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Attention design: eight issues to consider
journal contributionposted on 2023-06-07, 14:07 authored by Sharon Wood, Richard Cox, Peter ChengPeter Cheng
In HCI research there is a body of work concerned with the development of systems capable of reasoning about users’ attention and how this might be most effectively guided for specific applications. We present eight issues relevant to this endeavour: What is attention? How can attention be measured? How do graphical displays interact with attention? How do knowledge, performance and attention interact? What is working memory? How does doing two things at a time affect attention? What is the effect of artificial feedback loops on attention? Do attentional processes differ across tasks? For each issue we present design implications for developing attention–aware systems, and present a general discussion focussing on the dynamic nature of attention, tasks (number, nature and variety), level of processing, nature of the display, and validity of measures. In conclusion, we emphasise the need to adopt a dynamic view of attention and suggest that attention is a more complex phenomenon than some designers may have realised; however, embracing the multi-faceted nature of attention provides a range of design opportunities yet to be explored.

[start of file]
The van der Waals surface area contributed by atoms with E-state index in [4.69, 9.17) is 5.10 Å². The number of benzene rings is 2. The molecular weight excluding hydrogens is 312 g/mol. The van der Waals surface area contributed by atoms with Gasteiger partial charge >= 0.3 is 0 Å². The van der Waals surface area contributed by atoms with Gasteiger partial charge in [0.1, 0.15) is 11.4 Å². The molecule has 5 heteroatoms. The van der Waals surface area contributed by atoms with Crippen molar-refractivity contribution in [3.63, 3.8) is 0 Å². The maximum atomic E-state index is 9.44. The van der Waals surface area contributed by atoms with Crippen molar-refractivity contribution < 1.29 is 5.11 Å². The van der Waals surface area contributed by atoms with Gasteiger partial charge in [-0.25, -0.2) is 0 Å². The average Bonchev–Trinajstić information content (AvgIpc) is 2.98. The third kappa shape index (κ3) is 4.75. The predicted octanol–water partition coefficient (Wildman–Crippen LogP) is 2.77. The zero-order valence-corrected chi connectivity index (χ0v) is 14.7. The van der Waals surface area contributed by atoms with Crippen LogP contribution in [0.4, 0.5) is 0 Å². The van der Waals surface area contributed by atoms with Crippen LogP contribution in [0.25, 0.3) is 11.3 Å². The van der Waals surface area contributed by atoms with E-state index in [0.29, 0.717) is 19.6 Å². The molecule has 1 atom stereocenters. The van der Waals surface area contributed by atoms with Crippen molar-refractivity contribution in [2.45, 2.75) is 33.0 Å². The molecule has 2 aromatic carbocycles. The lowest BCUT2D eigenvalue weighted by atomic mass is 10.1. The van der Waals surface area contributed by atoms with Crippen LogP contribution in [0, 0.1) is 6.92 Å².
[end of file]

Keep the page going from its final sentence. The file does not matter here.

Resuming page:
JournalComputers in Human Behavior
Department affiliated with
- Informatics Publications
NotesOriginality: No previous synthesis of implications of psychological literature applied to attention design. Makes a significant contribution to the very limited amount of existing work in the design of attention aware computer based systems by presenting a synthesis of existing literature on visual attention research under eight key headings, highlighting issues for consideration and ways forward for future work. Rigour: This work is the result of thorough search, in both breadth and depth, of issues in the literature. It synthesises this work in relation to a range of common themes and explains their relevance in designing attention aware systems. Significance: This paper has signs of being an agenda setting paper from the various citations we have had so far (Bull et al, 2007; Harper & Bechhofer, 2007; Harper et al, 2006; Romero et al, 2007; Shi et al, 2006). Likely to become a standard reference for new work in this area. Impact: This paper was one of five selected for this journal special issue (fully refereed) from nine (refereed) papers presented at the 'Designing for Attention' Workshop at HCI 2004, Leeds.
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